Women’s Self Defense

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This kata originated in 1943 and was created by the second president of the Kodokan Judo Institute. According to Steven R. Cunningham, “The Joshi Goshinho was the construction of Jiro Nango, who was Kano’s nephew and who took over the directorship of the Kodokan after Kano died. He managed the Kodokan through the World War II years. Kano had been concerned about the Kodokan being taken over by the military as a place to train soldiers for combat. To that end, a lot of the old methods of goshinjutsu were hidden away and weren’t publicly taught any more. And after WWII ended, with the Occupation forces, the Kodokan couldn’t operate at all for a while. When it did operate, it was under some restrictions so the goshin waza weren’t taught. Jiro Nango constructed the Joshi Goshinho because he thought there was a need to preserve the self-defense techniques for the women in the Women’s Division.”

Tai-sabaki

  • Tai-no-ido (body movement)
  • Tsugi-ashi (following foot)
  • Migi-sabaki, Hidari-sabaki (right and left movement)
  • Migi-mae-sabaki, Hidari-mae-sabaki (right and left forward movement)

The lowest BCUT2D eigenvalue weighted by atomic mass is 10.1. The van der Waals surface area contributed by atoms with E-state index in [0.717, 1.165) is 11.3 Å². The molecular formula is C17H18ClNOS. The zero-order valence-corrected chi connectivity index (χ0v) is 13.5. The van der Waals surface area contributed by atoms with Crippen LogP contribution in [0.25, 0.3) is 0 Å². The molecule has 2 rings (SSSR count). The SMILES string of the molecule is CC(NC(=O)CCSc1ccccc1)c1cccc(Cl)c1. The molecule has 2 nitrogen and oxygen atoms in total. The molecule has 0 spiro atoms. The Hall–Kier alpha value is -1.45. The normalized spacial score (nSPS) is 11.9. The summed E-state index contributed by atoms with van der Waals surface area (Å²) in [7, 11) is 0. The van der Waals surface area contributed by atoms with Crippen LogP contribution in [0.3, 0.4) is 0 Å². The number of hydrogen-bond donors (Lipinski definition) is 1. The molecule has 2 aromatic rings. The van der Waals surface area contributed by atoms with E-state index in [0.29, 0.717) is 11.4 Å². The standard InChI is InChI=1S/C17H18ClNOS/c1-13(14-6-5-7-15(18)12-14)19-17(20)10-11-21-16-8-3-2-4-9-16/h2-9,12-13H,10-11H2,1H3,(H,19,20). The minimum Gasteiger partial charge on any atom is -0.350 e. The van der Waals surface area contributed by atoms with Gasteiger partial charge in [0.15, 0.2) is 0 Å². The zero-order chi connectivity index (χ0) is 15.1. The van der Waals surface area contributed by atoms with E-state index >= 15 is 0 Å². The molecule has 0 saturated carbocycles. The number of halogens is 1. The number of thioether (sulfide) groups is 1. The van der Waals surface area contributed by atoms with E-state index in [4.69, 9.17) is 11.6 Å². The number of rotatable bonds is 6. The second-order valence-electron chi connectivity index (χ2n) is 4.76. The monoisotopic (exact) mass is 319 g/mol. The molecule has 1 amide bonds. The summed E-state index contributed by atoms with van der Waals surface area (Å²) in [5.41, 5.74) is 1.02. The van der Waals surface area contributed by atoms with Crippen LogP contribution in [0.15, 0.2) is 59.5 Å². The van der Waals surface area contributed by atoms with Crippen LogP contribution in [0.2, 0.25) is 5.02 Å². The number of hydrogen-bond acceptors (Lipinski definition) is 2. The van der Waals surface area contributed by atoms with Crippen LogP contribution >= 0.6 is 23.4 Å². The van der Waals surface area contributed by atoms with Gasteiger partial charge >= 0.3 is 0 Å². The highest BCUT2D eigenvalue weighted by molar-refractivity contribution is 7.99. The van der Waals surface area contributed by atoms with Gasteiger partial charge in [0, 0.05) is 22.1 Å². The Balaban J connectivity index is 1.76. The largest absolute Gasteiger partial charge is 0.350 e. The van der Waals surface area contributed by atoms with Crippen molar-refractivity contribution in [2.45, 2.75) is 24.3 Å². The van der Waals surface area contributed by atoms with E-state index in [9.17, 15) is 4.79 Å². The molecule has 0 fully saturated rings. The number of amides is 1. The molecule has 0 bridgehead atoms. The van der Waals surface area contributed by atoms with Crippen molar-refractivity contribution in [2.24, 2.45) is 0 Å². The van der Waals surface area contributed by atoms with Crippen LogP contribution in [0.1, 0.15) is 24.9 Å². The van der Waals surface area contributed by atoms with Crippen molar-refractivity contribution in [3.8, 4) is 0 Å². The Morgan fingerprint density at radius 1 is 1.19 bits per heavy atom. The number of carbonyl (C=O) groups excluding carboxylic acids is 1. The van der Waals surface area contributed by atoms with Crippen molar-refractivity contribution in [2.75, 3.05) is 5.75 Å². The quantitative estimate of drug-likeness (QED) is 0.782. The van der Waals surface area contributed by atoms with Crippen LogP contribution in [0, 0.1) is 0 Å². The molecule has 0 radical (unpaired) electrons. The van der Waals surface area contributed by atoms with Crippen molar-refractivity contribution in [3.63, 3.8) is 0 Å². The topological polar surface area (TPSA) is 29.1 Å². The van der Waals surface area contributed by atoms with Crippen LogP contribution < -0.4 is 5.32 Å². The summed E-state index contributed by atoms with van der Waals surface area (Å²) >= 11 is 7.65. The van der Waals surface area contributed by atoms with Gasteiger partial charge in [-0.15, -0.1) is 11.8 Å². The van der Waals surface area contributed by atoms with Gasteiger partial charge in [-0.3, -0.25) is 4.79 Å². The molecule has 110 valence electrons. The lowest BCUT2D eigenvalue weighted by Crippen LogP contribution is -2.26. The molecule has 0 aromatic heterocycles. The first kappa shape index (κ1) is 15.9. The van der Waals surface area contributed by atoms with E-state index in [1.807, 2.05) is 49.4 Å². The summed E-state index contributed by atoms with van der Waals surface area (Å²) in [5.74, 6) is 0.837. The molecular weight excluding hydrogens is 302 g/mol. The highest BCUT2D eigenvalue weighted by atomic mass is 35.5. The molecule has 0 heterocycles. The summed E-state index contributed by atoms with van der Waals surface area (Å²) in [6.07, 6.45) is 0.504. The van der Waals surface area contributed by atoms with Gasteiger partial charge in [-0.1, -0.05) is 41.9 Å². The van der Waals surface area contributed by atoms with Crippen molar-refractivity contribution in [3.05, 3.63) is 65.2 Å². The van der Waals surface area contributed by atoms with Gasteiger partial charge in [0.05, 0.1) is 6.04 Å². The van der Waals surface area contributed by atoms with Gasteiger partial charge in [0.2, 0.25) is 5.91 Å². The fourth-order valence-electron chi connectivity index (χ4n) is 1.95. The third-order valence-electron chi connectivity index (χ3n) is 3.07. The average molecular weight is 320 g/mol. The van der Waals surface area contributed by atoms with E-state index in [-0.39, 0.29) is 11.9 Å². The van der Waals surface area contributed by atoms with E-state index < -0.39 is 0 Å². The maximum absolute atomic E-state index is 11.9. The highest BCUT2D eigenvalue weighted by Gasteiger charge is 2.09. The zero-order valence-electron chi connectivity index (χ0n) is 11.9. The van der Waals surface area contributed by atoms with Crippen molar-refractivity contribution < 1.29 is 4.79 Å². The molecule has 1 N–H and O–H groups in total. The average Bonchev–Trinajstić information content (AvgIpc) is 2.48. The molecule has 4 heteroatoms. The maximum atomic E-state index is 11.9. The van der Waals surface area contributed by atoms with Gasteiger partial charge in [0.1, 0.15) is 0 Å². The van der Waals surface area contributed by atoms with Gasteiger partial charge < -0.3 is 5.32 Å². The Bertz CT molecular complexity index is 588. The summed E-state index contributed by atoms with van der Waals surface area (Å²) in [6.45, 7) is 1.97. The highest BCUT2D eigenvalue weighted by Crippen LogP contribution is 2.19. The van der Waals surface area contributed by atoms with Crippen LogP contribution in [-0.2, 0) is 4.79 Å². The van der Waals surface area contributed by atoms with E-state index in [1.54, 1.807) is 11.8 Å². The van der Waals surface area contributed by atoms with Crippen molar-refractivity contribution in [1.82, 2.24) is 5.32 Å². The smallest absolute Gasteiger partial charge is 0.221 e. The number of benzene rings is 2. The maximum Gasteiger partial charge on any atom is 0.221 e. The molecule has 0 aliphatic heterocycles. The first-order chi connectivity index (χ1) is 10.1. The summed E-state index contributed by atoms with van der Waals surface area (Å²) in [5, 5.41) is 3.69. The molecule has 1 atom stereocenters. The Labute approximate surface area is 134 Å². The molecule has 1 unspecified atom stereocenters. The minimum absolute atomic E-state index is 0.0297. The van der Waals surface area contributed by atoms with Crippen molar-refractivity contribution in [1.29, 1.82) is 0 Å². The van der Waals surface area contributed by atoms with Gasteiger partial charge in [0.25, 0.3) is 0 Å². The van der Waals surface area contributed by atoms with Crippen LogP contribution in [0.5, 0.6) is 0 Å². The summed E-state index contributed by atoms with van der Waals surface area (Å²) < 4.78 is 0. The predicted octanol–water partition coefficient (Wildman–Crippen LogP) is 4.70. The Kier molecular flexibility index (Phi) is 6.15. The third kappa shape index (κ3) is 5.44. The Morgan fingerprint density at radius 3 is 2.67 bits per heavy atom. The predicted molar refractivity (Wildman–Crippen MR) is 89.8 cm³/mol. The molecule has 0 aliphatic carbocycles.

• Migi-harai, Hidari-harai (right and left sweep)
  • Migi-maware, Hidari-maware (right and left turn about)
  • Mae-shizume, Migi-shizume, Hidari-shizume (front, right and left sinking down)
  • Hiza-ate (knee strike)

Ridatsu-ho

  • Kata-te-tekubi-dori (single hand wrist hold)
  • Ryo-te-kata-te-dori (double hand wrist hold)
  • Shishi-gyaku-dori (reverse four finger hold)
  • Ude-kakae-dori (arm wrap hold)
  • Ushiro-dori (rear hold)

Seigo-ho

  • Ude-gyaku-dori (reverse arm hold)
  • Ushiro-eri-dori (rear collar hold)
  • Ushiro-kubi-himo-jime (rear neck rope choke)
  • Ushiro-dori (rear hold)
  • Kyohaku-dori (frontal hold)

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“Purpose of Practice: Considering the usual consitution and the common character of women, these self-defense techniques have been formalized in order to aim at training the powers of courage, the staid character, demonstrating the decisive ability in time of need, and defending themselves from danger at any moment.” Sumiyuki Kotani Kata of Kodokan Judo Revised 1968